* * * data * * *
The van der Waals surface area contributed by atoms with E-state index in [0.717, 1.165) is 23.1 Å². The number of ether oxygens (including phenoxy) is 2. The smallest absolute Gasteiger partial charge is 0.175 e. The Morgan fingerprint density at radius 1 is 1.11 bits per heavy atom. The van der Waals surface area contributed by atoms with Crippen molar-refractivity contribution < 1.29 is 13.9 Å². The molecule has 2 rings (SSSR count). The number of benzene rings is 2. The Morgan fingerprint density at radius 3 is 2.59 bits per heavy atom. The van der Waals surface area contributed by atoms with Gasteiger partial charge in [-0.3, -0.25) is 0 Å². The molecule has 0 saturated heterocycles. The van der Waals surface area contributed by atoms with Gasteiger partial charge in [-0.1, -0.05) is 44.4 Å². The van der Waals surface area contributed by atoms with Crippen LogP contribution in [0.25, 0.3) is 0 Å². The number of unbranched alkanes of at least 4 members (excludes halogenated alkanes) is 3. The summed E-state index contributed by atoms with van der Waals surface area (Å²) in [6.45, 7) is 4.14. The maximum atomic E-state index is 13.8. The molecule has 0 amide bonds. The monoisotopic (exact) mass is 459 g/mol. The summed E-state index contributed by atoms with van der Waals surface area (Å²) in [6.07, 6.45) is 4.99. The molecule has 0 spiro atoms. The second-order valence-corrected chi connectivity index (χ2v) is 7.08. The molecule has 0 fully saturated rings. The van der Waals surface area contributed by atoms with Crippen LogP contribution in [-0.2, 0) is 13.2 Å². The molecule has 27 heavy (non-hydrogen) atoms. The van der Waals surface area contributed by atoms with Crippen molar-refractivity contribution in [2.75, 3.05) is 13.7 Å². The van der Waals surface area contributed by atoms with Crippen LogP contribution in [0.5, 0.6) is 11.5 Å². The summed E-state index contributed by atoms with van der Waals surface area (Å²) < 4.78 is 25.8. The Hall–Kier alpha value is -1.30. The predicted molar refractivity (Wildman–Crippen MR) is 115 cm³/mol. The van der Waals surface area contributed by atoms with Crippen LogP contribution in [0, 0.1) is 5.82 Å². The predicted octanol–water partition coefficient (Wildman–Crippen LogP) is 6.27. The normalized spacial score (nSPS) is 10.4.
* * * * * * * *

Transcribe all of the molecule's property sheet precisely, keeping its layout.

The van der Waals surface area contributed by atoms with E-state index in [0.717, 1.165) is 23.1 Å². The number of ether oxygens (including phenoxy) is 2. The smallest absolute Gasteiger partial charge is 0.175 e. The Morgan fingerprint density at radius 1 is 1.11 bits per heavy atom. The van der Waals surface area contributed by atoms with Crippen molar-refractivity contribution < 1.29 is 13.9 Å². The molecule has 2 rings (SSSR count). The number of benzene rings is 2. The Morgan fingerprint density at radius 3 is 2.59 bits per heavy atom. The van der Waals surface area contributed by atoms with Gasteiger partial charge in [-0.3, -0.25) is 0 Å². The molecule has 0 saturated heterocycles. The van der Waals surface area contributed by atoms with Gasteiger partial charge in [-0.1, -0.05) is 44.4 Å². The van der Waals surface area contributed by atoms with Crippen LogP contribution in [0.25, 0.3) is 0 Å². The number of unbranched alkanes of at least 4 members (excludes halogenated alkanes) is 3. The summed E-state index contributed by atoms with van der Waals surface area (Å²) in [6.45, 7) is 4.14. The maximum atomic E-state index is 13.8. The molecule has 0 amide bonds. The monoisotopic (exact) mass is 459 g/mol. The summed E-state index contributed by atoms with van der Waals surface area (Å²) in [6.07, 6.45) is 4.99. The molecule has 0 spiro atoms. The second-order valence-corrected chi connectivity index (χ2v) is 7.08. The molecule has 0 fully saturated rings. The van der Waals surface area contributed by atoms with Crippen LogP contribution in [-0.2, 0) is 13.2 Å². The molecule has 27 heavy (non-hydrogen) atoms. The van der Waals surface area contributed by atoms with Crippen molar-refractivity contribution in [2.75, 3.05) is 13.7 Å². The van der Waals surface area contributed by atoms with Crippen LogP contribution in [0.5, 0.6) is 11.5 Å². The summed E-state index contributed by atoms with van der Waals surface area (Å²) < 4.78 is 25.8. The Hall–Kier alpha value is -1.30. The predicted molar refractivity (Wildman–Crippen MR) is 115 cm³/mol. The van der Waals surface area contributed by atoms with Crippen LogP contribution in [0, 0.1) is 5.82 Å². The predicted octanol–water partition coefficient (Wildman–Crippen LogP) is 6.27. The normalized spacial score (nSPS) is 10.4.